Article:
Art in the state of siege
The Sharpeville Massacre was one of the most important turning points in the history of South Africa. It triggered a chain of events, from the banning of liberation organisations, the launch of the armed struggle, the internationalisation of South Africa’s Apartheid policies and the growing division between black and white South Africans.
The Liberation Struggle in South Africa from the 1960s to the 1990s gave rise to a number of schools of thought on the role of culture (art & literature) under a racially oppressive and authoritarian society. The debates ranged from the use of the arts as a weapon of the struggle to the establishment of community art centres as the building blocks of a new people-centred non-racial cultural practice, the democratisation and transformation of establishment spaces to the debate about looking at art as more than a space for political expression.
On the other hand, the dominant discourse amongst Whites was mainly dependent on their support or opposition to the Nationalist Party (NP) led government. Whites seemed to either accept the status quo, i.e. buying into the racial theories about people developing their own separated cultural practices, or they seemed to reject this crude racial discourse and oppose the state policies arguing that art should have an independent existence, with its own intrinsic values, that went beyond political party policies and addressed universal truths and the human condition.
There were also those who argued that artists could not deny the realities of living in a repressive society and their art should reflect on the injustices of that society as artists should be obliged to expose state repression. This group furthered their views in the 1980s and developed a radical critique of society, arguing that artists had an obligation to plan for the creation of a new “people or revolutionary culture”
Protest or Resistance Art?
Sharpeville Massacre 1960. Two grief-stricken young women being taken home after the one in the middle had viewed her husband's body twisted into a lifeless bulk by police gun fire, opposite the Sharpeville police station. (Photograph © BAHA)
Much of the art produced during Apartheid that in some way was critical of the state's racial, cultural and or political policies were labelled as either ‘Protest' or 'Resistance Art’. This term has been argued over by many commentators, historians and critics, but there is very little agreement on the usefulness of the label. The term reflected the great divide between well-meaning White academics and the Black and progressive artistic community.
The rewriting of our history and of art history in this case requires a critical understanding of the evolution and development of artistic movements. It also requires us to look at the subjective factors that serve as the key to the production of a particular body of work and to understand in what circumstances the work was produced, exhibited and circulated if at all.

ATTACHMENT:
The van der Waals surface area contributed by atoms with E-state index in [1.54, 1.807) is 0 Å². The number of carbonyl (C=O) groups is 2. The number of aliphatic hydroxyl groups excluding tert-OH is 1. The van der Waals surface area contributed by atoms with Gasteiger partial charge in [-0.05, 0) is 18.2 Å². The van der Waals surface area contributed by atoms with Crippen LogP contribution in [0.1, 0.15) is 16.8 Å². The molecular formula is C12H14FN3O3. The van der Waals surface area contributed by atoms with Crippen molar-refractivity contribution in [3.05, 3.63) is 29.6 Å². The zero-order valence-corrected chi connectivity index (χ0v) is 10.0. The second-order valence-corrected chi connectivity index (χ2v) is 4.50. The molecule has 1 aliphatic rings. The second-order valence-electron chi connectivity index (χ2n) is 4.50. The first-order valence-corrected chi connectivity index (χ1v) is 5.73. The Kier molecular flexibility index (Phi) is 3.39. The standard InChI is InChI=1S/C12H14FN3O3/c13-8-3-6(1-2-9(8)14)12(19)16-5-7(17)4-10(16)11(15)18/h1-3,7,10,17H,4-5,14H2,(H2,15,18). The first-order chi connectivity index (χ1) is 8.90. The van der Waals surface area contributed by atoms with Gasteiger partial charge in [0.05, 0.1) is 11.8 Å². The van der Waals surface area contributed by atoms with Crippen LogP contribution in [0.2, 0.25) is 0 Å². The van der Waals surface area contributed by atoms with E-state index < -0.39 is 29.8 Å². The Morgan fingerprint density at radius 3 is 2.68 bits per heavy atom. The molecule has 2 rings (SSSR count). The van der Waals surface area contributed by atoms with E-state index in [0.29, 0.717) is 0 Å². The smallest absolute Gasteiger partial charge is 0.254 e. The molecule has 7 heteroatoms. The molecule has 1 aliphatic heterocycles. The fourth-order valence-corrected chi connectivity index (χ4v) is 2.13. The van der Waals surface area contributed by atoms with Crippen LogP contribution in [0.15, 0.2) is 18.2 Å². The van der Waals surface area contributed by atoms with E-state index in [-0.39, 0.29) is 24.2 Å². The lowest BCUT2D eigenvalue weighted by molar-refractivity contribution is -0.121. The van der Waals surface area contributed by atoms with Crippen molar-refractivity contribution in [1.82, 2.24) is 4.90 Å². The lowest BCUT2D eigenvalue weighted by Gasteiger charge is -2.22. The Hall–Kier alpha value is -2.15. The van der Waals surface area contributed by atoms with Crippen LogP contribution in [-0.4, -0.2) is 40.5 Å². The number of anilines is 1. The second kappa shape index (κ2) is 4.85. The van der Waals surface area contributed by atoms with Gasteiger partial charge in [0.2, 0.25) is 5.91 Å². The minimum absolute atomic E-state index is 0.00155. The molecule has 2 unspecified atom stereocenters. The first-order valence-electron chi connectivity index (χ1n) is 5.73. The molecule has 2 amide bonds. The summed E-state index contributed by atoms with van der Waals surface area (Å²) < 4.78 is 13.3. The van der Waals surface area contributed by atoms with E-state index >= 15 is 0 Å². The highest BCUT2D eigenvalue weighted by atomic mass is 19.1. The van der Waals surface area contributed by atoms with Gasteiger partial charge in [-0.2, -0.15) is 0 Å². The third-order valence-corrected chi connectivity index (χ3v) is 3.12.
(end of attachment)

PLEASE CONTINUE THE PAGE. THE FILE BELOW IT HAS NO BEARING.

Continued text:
One also needs to examine the State, its education and cultural policies, the relationship between the visual arts and other disciplines and last but not least trends and debates among artists within the liberation organisations and other groups opposed to the status quo.
By taking this approach we will notice, firstly that there was a range of ways in which artists responded to unfolding social and political events. Secondly that even at the height of repression artists used their work to bear witness and to reject their protests but there was intense debate amongst artists opposed to apartheid on ways of representing their reactions and opposition to the system.
We will explore how some artists who were active in or supported ‘the struggle’ choose not to produce work that served an overtly party political cause, but who nevertheless produced work that had a significant impact on their audience, work that clearly reflected their concerns about the impact of the norms and values of a society subjected to unjust and oppressive laws. There were also artists who did not belong to any ‘struggle’ organisation but they produced works that made powerful statements about the injustices of white minority rule.
Figure 2: Thami Mynele's art work
On the other hand, there were artists who openly sided with the opposition and produced works that were used to mobilise people. Some of these artists produced work that required a sophisticated understanding of the artists’ use of references to other works of art like Dumile Feni’s ‘African Guernica’ (figure 1). Other works were overtly political but were never exhibited because it would have led to prosecution. Then there was work produced by artists such as Thami Mynele (figure 2), Omar Badsha and others whose art advocated that art should serve a social and political purpose yet they produced work that went beyond the overtly political.
In this feature, we examine work by artists that cover the different schools of thought. By examining their contributions and writing their biographies we will try to prove that while the term resistance and protest art have relevance in describing a particular genre, the term implies a much more complex phenomenon.
Our list of artists’ biographies and resources is not complete and will grow as this project and the discourse around it grows. Please feel free suggest material by clicking the contribute tab.